8. I cannot empathize yet, but I can sympathize and imagine. I am sorry, and that feeling sounds exactly accurate. I know that it rings true with possible shidduchim as well, when we either turn them down or get turned down. Although most wont admit it, with each name that is suggested, we each imagine the wedding, the life together, and the future.

    Just know that someone who is right for you, and who you will feel that you want to continue and spend your life together with, is out there. And you do not need to settle for someone whom you do not really feel anything for just because it is easier than starting anew.

    🙂 *hugs*

  9. My least favorite part:
    “your friend catches you staring into space and jokingly asks if you’re getting engaged.”

    Joking or not, I think it’s one of the least sensitive things one can say to a person who’s in shidduchim. When I get engaged, you’ll know. Until then, leave me alone.

  10. One thing that strikes me as rather difficult about the shidduch system is the extreme length one goes to keep the process and particulars very, very private. I know this can be chalked up to tznius and lashon hora avoidance, but it seems odd.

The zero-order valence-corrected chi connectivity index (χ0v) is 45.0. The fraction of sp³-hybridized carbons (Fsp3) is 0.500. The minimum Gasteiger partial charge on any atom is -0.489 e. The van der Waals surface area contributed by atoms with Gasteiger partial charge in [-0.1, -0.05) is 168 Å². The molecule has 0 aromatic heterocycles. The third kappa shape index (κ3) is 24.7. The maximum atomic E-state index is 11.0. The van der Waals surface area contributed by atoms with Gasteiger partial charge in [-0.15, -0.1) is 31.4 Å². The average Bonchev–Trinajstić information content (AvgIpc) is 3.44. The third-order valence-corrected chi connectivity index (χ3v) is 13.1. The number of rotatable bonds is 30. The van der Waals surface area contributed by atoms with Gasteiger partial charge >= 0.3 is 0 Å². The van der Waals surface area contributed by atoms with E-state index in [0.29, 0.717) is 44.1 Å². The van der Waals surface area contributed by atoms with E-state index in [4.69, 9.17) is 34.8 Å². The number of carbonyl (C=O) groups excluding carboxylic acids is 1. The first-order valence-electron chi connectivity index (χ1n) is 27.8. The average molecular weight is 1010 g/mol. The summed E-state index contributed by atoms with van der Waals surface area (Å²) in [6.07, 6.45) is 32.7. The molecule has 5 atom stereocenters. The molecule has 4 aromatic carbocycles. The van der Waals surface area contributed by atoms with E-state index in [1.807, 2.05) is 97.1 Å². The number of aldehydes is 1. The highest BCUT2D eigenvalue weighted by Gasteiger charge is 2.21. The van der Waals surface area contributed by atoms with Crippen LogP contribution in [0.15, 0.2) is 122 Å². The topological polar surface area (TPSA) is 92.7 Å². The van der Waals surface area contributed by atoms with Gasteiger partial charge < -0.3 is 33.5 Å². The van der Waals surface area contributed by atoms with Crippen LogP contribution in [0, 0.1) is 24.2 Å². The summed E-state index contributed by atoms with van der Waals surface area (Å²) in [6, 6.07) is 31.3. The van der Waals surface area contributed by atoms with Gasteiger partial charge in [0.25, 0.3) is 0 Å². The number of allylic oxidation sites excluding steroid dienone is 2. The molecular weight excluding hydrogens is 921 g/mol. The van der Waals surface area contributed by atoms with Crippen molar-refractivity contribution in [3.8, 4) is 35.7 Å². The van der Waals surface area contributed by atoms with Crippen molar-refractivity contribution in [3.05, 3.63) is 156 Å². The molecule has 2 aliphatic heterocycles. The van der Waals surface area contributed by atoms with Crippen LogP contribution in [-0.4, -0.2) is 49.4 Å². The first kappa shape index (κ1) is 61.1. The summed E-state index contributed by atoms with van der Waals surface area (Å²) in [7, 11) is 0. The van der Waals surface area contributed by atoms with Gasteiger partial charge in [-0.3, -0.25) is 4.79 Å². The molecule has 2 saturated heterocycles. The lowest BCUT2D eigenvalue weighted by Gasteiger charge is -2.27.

When friends have to ask each other if they are yet engaged — or even dating — it seems like there are very few objective, non-family- members in whom one can confide during the process. That must be frustrating and intimidating, no?

    Wondering what percentage of shidduch daters stay mum, even to close friends, until they get engaged? I can probably think of a few reasons why they might, but is this a chiyuv or chumra? Should it be more relaxed?

    Inquiring minds want to know.

  11. It would seem to me that the law of supply and demand would require a great deal of “advertisement” of the “products.” The more people who know someone is dating the more chance that a date will materialize. I think the NY STate Lottery has it right: “You have to be in it to win it.” The more people who are involved, the more “tickets” you get, the greater your chances of winning. Perhaps the real problem is that, having purchased you a ticket, other people are staying too involved in the process. As was said above if you get engaged you’ll let everyone know. Until then, thanks for the ticket but I can read the numbers without your input.